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Sonata for Double Bass and Piano

About the Work

Quick Look Composer: Paul Hindemith
Program note originally written for the following performance:
The Kennedy Center Chamber Players play Poulenc, Hindemith, Loeffler, & Dvorák Sun., Nov. 21, 2010, 7:30 PM
© Dr. Richard E. Rodda

"Gebrauchsmusik" Hindemith called it, a term dustily rendered in the usual translations as "Music for Use" or "Practical Music." Gebrauchsmusik, was, however, far more than simply a compositional gimmick or a mere marketing strategy – it was a basic tenet of Paul Hindemith's artistic philosophy.

Throughout his life, Hindemith was a practical musician: a performer, teacher, administrator and conductor as well as a composer. As a boy, he learned to play piano, violin, viola and drums, and he earned his living as a young man performing in dance halls, theaters and cafés. This activity was not simply a dilettantish sideline for him, however – he was a performer of virtuoso stature, the concertmaster of the Frankfurt Opera Orchestra for eight years, violist and founding member of the famed Amar Quartet, and soloist in the 1929 premiere of William Walton's Viola Concerto. To increase his knowledge of the inner workings of the orchestra, he undertook a study of each of the instruments, and eventually became proficient on fourteen of them. His work as a teacher of composition at the Berlin Hochschule für Musik beginning in 1927 and, after he came to the United States in 1940, at Yale University emphasized the practical side of his profession: he wrote a children's opera (Wir bauen eine Stadt – "We're Building a City"), a choral piece with audience participation, sonatas for each of the orchestral instruments, and compositions for pianola, brass band, radio, theater and films; he once taught a course in film music that included giving the students assignments of writing scores for old silent movies. The title of his treatise is indicative of his pragmatic approach to creative activity: The Craft of Musical Composition.

Though Hindemith originally intended his Gebrauchsmusik to serve as relatively easy material in a modern idiom for the performing musical amateur (the Educational Works for Violin Ensembles in First Position, the children's opera Wir bauen eine Stadt and the participatory Lehrstück, or "Training Piece," are representative examples), he also wrote many scores for professional performers that are included in this genre, notably for those instruments he felt had been neglected by earlier composers. Among the most important of these latter pieces are the 25 sonatas he composed after 1935: one or more for each of the orchestral instruments, including harp, a quartet of horns, trombone, English horn and bass tuba. There is even one for E-flat alto horn that is prefaced by a poem spoken from the stage.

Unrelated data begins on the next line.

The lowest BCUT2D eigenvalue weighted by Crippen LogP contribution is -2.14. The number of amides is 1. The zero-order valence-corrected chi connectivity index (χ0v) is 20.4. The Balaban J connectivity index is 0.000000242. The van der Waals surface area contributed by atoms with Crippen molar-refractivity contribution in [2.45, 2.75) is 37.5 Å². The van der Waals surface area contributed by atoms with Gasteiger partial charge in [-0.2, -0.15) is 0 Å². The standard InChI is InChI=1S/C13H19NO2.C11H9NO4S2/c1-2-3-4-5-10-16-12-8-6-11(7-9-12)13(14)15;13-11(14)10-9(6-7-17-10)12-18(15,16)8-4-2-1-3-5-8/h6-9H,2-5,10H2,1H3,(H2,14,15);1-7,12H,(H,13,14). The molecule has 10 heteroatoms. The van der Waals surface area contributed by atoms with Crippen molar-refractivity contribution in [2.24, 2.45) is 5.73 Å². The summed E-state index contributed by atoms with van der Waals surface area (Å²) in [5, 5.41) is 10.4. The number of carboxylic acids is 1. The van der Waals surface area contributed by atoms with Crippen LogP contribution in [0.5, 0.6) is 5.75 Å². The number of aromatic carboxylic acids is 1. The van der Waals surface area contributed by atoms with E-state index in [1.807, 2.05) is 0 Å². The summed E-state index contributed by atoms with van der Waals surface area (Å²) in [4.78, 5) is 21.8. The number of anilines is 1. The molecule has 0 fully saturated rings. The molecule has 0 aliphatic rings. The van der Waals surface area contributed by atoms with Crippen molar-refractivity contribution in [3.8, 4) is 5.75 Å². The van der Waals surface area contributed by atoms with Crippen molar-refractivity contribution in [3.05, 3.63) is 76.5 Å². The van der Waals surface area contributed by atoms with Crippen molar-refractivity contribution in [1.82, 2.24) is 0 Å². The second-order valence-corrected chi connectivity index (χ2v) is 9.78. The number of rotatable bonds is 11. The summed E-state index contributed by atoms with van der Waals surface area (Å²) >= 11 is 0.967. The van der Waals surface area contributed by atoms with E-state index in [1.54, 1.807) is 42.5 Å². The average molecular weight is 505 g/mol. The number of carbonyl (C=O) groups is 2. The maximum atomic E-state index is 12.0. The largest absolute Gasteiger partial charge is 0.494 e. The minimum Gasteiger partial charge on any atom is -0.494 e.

The sonatas for the orchestra's two foundational instruments – double bass and tuba – were the last such works that Hindemith composed. The Double Bass Sonata was written quickly in August 1949 (the Tuba Sonata followed in 1955), while he and his wife, Gertrud, were making a long car trip from New Haven across the upper Midwest to Colorado Springs, where he lectured and conducted for a week, then through New Mexico, Texas and along a southern route home. Hindemith was back in New England in time to take up his appointment as Charles Eliot Norton Lecturer at Harvard in October. The opening movement is in a compact sonata form, with a march-like main theme given by the bass and an angular second subject presented by the piano above a pizzicato supporting line. After a brief, legato passage high in the bass' compass, the second theme and then the first return, with a variant of the second subject and a coda built around the main theme filling out the remainder of the movement. The compact Scherzo is a three-section affair: a nimble principal theme for the bass; quicker passagework for the piano with a long-note commentary from the bass; and a repeating-phrase strain with piano and bass in close dialogue. An echo of the opening serves as a postlude. The third movement is a set of six variations on the theme presented at the outset that divides the musical responsibilities almost equally between the participants. A Recitativo passage, featuring piano and then bass, provides a bridge to the finale, a short, graceful Lied ("Song") exploiting the bass' burnished baritone register.